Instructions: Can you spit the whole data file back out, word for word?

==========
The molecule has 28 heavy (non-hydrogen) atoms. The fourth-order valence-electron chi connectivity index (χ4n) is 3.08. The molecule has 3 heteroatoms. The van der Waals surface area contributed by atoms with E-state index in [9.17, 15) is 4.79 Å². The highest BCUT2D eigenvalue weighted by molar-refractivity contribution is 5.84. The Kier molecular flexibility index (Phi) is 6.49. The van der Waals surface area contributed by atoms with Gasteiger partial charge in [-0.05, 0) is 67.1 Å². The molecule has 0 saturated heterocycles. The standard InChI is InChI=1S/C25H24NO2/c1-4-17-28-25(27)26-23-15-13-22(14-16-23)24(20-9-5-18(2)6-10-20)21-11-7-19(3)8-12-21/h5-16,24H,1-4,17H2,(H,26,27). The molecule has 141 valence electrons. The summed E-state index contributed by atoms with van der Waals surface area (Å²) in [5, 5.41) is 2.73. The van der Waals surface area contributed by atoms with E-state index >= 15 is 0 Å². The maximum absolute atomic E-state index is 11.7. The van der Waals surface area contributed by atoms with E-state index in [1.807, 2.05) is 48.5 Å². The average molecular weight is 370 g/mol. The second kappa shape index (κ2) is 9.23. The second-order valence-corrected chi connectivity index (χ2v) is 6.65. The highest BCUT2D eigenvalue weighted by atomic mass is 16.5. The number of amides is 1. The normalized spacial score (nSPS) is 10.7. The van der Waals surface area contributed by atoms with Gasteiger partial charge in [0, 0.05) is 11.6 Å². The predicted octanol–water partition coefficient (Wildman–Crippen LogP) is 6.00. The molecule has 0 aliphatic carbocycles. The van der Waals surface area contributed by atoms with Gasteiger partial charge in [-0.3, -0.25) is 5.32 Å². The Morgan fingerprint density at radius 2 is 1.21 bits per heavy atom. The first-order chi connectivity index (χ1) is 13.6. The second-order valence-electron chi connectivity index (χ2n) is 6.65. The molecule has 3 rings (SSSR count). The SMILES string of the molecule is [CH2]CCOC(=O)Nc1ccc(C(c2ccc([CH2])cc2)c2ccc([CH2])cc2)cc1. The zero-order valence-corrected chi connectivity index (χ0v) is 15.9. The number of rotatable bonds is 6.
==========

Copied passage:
The molecule has 28 heavy (non-hydrogen) atoms. The fourth-order valence-electron chi connectivity index (χ4n) is 3.08. The molecule has 3 heteroatoms. The van der Waals surface area contributed by atoms with E-state index in [9.17, 15) is 4.79 Å². The highest BCUT2D eigenvalue weighted by molar-refractivity contribution is 5.84. The Kier molecular flexibility index (Phi) is 6.49. The van der Waals surface area contributed by atoms with Gasteiger partial charge in [-0.05, 0) is 67.1 Å². The molecule has 0 saturated heterocycles. The standard InChI is InChI=1S/C25H24NO2/c1-4-17-28-25(27)26-23-15-13-22(14-16-23)24(20-9-5-18(2)6-10-20)21-11-7-19(3)8-12-21/h5-16,24H,1-4,17H2,(H,26,27). The molecule has 141 valence electrons. The summed E-state index contributed by atoms with van der Waals surface area (Å²) in [5, 5.41) is 2.73. The van der Waals surface area contributed by atoms with E-state index >= 15 is 0 Å². The maximum absolute atomic E-state index is 11.7. The van der Waals surface area contributed by atoms with E-state index in [1.807, 2.05) is 48.5 Å². The average molecular weight is 370 g/mol. The second kappa shape index (κ2) is 9.23. The second-order valence-corrected chi connectivity index (χ2v) is 6.65. The highest BCUT2D eigenvalue weighted by atomic mass is 16.5. The number of amides is 1. The normalized spacial score (nSPS) is 10.7. The van der Waals surface area contributed by atoms with Gasteiger partial charge in [0, 0.05) is 11.6 Å². The predicted octanol–water partition coefficient (Wildman–Crippen LogP) is 6.00. The molecule has 0 aliphatic carbocycles. The van der Waals surface area contributed by atoms with Gasteiger partial charge in [-0.3, -0.25) is 5.32 Å². The Morgan fingerprint density at radius 2 is 1.21 bits per heavy atom. The first-order chi connectivity index (χ1) is 13.6. The second-order valence-electron chi connectivity index (χ2n) is 6.65. The molecule has 3 rings (SSSR count). The SMILES string of the molecule is [CH2]CCOC(=O)Nc1ccc(C(c2ccc([CH2])cc2)c2ccc([CH2])cc2)cc1. The zero-order valence-corrected chi connectivity index (χ0v) is 15.9. The number of rotatable bonds is 6.